A new iPad app, developed by a team from the UTAS Faculty of Education , has been launched at Goodwood Primary School by the secretary of the Department of Education, Colin Pettit.
Profs’ Phonics, being sold worldwide through iTunes, is designed to help early readers decode the sounds of the letters in the alphabet.
Teachers often need additional resources to teach early phonics and phonemic awareness, said UTAS Dean of Education, Professor Ian Hay, and Associate Professor Ruth Fielding-Barnsley.
Teaching resources in this area are often limited and of a poor quality.
“This app works on phonemic awareness, which is one of the early stages of learning to read,” Prof. Hay said. “It helps early readers match sounds to letters.
“In the past it’s been seen as an uninteresting part of learning to read. We’ve overcome this by having a professional artist work with the app developers so that images and sounds are highly correlated to provide stimulating and motivating activities for children.”
The app gives children an iPad/iphone screen full of engaging illustrations of things starting with the same sound: for example, a panda, a painter, and a princess (all starting with the sound ‘p’).
The child touches an individual picture and, if it starts with ‘p’, the full word flashes onto the screen.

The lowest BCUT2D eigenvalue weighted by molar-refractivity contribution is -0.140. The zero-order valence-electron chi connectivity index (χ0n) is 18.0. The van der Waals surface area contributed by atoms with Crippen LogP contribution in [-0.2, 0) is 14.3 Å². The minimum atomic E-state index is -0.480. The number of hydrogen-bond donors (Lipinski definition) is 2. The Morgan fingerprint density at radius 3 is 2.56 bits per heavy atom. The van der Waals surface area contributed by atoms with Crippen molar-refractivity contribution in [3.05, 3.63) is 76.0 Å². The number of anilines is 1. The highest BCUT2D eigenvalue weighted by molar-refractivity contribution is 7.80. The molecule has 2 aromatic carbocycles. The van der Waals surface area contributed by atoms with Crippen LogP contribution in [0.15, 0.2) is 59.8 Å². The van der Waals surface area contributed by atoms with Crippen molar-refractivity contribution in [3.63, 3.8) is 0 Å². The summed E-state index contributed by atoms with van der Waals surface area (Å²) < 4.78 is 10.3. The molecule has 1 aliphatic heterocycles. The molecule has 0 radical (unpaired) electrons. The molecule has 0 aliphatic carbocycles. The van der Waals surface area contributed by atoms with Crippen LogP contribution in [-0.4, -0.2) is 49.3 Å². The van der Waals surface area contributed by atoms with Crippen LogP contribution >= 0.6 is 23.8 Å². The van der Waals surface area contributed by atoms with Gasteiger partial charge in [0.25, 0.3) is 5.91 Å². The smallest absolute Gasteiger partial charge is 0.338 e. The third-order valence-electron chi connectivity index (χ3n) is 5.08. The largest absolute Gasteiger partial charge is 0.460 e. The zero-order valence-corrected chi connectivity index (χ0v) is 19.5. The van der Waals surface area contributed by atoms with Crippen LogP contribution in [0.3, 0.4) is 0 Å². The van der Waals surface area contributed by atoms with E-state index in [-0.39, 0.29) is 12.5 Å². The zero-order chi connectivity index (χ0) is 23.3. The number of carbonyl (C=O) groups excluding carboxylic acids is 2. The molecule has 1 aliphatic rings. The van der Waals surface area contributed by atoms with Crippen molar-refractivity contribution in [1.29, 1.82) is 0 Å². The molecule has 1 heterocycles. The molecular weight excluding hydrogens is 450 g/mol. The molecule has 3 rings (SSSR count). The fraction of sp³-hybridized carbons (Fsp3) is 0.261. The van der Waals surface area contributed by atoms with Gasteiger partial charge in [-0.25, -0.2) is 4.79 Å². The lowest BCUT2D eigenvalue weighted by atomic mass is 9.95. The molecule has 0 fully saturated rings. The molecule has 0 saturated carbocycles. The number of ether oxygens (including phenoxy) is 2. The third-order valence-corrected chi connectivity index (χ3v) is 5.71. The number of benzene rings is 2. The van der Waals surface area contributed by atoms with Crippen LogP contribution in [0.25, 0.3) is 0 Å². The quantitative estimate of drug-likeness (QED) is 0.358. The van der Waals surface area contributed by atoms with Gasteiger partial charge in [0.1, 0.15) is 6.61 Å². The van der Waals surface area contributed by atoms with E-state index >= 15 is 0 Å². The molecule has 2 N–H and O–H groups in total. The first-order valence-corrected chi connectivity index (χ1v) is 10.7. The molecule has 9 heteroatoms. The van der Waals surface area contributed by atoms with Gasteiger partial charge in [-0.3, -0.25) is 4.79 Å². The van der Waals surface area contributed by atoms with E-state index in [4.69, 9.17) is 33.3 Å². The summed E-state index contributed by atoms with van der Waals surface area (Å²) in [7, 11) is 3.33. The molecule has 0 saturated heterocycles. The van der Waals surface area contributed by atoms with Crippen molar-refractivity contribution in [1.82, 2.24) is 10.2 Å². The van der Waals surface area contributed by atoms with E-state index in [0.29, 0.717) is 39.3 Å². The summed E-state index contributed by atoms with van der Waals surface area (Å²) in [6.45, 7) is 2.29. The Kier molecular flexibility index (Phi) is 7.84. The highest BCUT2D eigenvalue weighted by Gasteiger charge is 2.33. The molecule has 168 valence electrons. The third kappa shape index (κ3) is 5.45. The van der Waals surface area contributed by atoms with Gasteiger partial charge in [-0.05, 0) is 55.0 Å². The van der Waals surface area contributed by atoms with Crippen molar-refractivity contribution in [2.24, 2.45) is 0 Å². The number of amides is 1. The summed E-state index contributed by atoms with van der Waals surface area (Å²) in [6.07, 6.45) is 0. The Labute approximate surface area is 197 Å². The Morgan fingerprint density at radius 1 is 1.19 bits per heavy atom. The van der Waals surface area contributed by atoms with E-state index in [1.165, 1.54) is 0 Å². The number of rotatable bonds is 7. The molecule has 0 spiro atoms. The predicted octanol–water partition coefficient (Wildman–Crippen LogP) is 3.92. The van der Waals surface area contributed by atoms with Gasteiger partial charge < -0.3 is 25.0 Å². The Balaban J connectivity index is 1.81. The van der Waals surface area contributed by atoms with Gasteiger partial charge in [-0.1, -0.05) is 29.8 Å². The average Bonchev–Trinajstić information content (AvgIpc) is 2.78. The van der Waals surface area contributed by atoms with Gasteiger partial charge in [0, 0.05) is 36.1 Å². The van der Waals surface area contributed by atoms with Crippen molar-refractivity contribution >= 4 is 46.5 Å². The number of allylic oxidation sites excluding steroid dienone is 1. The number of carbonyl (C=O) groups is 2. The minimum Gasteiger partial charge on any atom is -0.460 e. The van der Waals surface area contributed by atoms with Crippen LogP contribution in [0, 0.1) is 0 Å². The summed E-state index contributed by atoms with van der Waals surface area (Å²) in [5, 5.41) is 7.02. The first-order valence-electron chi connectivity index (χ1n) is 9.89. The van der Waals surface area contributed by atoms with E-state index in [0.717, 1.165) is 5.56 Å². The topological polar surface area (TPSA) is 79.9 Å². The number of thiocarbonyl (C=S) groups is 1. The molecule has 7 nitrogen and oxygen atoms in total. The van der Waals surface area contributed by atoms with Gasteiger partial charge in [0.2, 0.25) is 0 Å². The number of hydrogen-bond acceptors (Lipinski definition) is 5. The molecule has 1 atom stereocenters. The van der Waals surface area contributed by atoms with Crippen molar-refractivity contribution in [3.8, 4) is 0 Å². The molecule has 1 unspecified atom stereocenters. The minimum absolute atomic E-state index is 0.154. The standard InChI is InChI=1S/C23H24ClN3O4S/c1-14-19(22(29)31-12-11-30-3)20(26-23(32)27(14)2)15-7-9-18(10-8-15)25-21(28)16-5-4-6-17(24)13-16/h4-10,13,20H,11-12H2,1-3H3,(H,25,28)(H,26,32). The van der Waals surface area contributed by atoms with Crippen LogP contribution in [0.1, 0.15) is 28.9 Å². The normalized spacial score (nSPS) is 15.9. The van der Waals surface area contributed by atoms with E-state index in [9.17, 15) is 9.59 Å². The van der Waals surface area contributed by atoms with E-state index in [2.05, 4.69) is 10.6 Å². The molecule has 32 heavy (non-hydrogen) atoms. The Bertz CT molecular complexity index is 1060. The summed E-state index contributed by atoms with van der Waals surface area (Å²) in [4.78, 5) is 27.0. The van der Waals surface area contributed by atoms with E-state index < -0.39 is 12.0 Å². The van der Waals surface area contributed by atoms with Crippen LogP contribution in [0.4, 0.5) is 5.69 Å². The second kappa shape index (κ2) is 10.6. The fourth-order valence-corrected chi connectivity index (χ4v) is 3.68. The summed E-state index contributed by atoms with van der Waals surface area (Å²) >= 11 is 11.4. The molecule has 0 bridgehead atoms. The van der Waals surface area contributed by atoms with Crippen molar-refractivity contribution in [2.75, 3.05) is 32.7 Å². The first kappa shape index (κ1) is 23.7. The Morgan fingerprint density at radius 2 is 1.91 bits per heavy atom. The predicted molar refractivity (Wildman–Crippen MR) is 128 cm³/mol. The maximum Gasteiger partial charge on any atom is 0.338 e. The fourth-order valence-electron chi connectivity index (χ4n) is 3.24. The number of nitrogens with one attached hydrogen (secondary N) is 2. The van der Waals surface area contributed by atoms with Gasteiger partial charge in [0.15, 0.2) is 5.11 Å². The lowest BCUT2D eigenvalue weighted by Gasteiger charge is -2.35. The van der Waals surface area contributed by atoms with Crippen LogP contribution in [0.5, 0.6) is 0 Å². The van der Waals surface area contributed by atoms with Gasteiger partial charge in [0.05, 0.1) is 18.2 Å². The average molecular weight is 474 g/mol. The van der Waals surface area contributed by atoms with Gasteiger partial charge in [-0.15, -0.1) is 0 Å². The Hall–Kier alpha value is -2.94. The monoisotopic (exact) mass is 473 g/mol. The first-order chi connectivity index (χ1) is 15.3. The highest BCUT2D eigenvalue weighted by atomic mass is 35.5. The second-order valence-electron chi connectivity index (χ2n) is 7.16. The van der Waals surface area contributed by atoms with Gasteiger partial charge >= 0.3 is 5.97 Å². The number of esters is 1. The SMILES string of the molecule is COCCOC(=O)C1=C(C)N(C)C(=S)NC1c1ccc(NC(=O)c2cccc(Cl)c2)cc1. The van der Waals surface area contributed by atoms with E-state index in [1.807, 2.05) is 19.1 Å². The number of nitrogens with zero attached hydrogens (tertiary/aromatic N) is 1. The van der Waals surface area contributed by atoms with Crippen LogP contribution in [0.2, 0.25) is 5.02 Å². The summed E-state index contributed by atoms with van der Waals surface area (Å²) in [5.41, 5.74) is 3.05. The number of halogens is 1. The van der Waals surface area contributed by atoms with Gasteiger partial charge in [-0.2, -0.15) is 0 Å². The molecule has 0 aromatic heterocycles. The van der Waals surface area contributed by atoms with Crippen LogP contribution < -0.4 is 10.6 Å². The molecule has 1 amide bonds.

This first app covers five sounds: four consonants and a vowel. A second app, which is currently in production, covers a further 10 sounds in the beginning, middle and at the end of words.
Profs Hay and Fielding-Barnsley note that other phonics apps have problems for Australian readers: they assume early readers know about letter sounds, and they often use American accents and words.
“Many of them have been developed by people who know about computer programming rather than linguistics,” Prof. Fielding-Barnsley said.
“Profs’ Phonics involves a positive approach with fast and high-quality feedback for the reader, which is an attractive feature for teachers and parents.”
The program is especially appropriate for students from low socio-economic areas and developing countries, where the foundations of reading may be poorly developed.
“Without strong foundations in early reading skills, children struggle throughout their schooling and later life,” Prof. Hay added.
“Research evidence highlights that programs like this have a long-lasting impact on the academic progress of children who have come into formal schooling with poor early reading experiences.”
Image: Associate Professor Ruth Fielding-Barnsley and Laura Hayes, 7 years old, from West Launceston, grade two student at Sacred Heart School. Photo by Chris Crerar.